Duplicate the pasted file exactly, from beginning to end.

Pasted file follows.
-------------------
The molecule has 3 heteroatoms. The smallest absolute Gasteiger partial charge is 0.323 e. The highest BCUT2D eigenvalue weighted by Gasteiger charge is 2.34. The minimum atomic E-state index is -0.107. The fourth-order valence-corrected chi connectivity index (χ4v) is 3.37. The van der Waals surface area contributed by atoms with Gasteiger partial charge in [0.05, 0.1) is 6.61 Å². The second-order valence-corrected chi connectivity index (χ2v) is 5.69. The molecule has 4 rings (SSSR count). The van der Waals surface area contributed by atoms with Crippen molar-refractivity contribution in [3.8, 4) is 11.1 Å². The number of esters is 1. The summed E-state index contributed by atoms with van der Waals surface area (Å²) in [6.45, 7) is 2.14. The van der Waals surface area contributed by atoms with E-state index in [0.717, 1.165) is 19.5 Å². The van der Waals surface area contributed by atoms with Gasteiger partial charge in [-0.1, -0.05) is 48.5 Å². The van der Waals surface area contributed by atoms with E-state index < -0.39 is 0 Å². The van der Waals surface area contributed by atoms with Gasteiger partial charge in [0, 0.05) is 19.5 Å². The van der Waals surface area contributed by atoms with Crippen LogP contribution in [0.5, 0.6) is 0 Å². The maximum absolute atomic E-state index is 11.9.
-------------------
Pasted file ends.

The molecule has 3 heteroatoms. The smallest absolute Gasteiger partial charge is 0.323 e. The highest BCUT2D eigenvalue weighted by Gasteiger charge is 2.34. The minimum atomic E-state index is -0.107. The fourth-order valence-corrected chi connectivity index (χ4v) is 3.37. The van der Waals surface area contributed by atoms with Gasteiger partial charge in [0.05, 0.1) is 6.61 Å². The second-order valence-corrected chi connectivity index (χ2v) is 5.69. The molecule has 4 rings (SSSR count). The van der Waals surface area contributed by atoms with Crippen molar-refractivity contribution in [3.8, 4) is 11.1 Å². The number of esters is 1. The summed E-state index contributed by atoms with van der Waals surface area (Å²) in [6.45, 7) is 2.14. The van der Waals surface area contributed by atoms with E-state index in [0.717, 1.165) is 19.5 Å². The van der Waals surface area contributed by atoms with Gasteiger partial charge in [-0.1, -0.05) is 48.5 Å². The van der Waals surface area contributed by atoms with E-state index < -0.39 is 0 Å². The van der Waals surface area contributed by atoms with Gasteiger partial charge in [0, 0.05) is 19.5 Å². The van der Waals surface area contributed by atoms with Crippen LogP contribution in [0.5, 0.6) is 0 Å². The maximum absolute atomic E-state index is 11.9.